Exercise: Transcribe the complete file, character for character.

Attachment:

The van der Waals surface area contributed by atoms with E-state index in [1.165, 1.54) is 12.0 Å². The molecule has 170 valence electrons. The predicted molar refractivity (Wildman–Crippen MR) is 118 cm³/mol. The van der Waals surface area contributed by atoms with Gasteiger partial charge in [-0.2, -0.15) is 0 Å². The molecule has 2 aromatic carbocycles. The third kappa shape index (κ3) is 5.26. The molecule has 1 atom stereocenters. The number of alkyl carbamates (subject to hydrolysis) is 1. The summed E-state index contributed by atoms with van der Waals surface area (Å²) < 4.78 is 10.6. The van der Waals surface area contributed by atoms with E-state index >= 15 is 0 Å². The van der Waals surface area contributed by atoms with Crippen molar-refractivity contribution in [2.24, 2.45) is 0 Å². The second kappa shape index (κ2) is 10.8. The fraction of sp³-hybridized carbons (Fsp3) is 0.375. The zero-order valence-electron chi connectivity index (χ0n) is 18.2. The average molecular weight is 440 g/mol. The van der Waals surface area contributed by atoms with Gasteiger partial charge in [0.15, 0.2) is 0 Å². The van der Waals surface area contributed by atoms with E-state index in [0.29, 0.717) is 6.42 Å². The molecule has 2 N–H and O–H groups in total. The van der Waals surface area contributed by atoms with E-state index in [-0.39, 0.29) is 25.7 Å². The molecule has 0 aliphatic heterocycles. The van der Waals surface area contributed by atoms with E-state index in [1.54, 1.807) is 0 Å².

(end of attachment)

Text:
The van der Waals surface area contributed by atoms with E-state index in [1.165, 1.54) is 12.0 Å². The molecule has 170 valence electrons. The predicted molar refractivity (Wildman–Crippen MR) is 118 cm³/mol. The van der Waals surface area contributed by atoms with Gasteiger partial charge in [-0.2, -0.15) is 0 Å². The molecule has 2 aromatic carbocycles. The third kappa shape index (κ3) is 5.26. The molecule has 1 atom stereocenters. The number of alkyl carbamates (subject to hydrolysis) is 1. The summed E-state index contributed by atoms with van der Waals surface area (Å²) < 4.78 is 10.6. The van der Waals surface area contributed by atoms with E-state index >= 15 is 0 Å². The van der Waals surface area contributed by atoms with Crippen molar-refractivity contribution in [2.24, 2.45) is 0 Å². The second kappa shape index (κ2) is 10.8. The fraction of sp³-hybridized carbons (Fsp3) is 0.375. The zero-order valence-electron chi connectivity index (χ0n) is 18.2. The average molecular weight is 440 g/mol. The van der Waals surface area contributed by atoms with Gasteiger partial charge in [0.15, 0.2) is 0 Å². The van der Waals surface area contributed by atoms with E-state index in [0.29, 0.717) is 6.42 Å². The molecule has 2 N–H and O–H groups in total. The van der Waals surface area contributed by atoms with E-state index in [-0.39, 0.29) is 25.7 Å². The molecule has 0 aliphatic heterocycles. The van der Waals surface area contributed by atoms with E-state index in [1.54, 1.807) is 0 Å².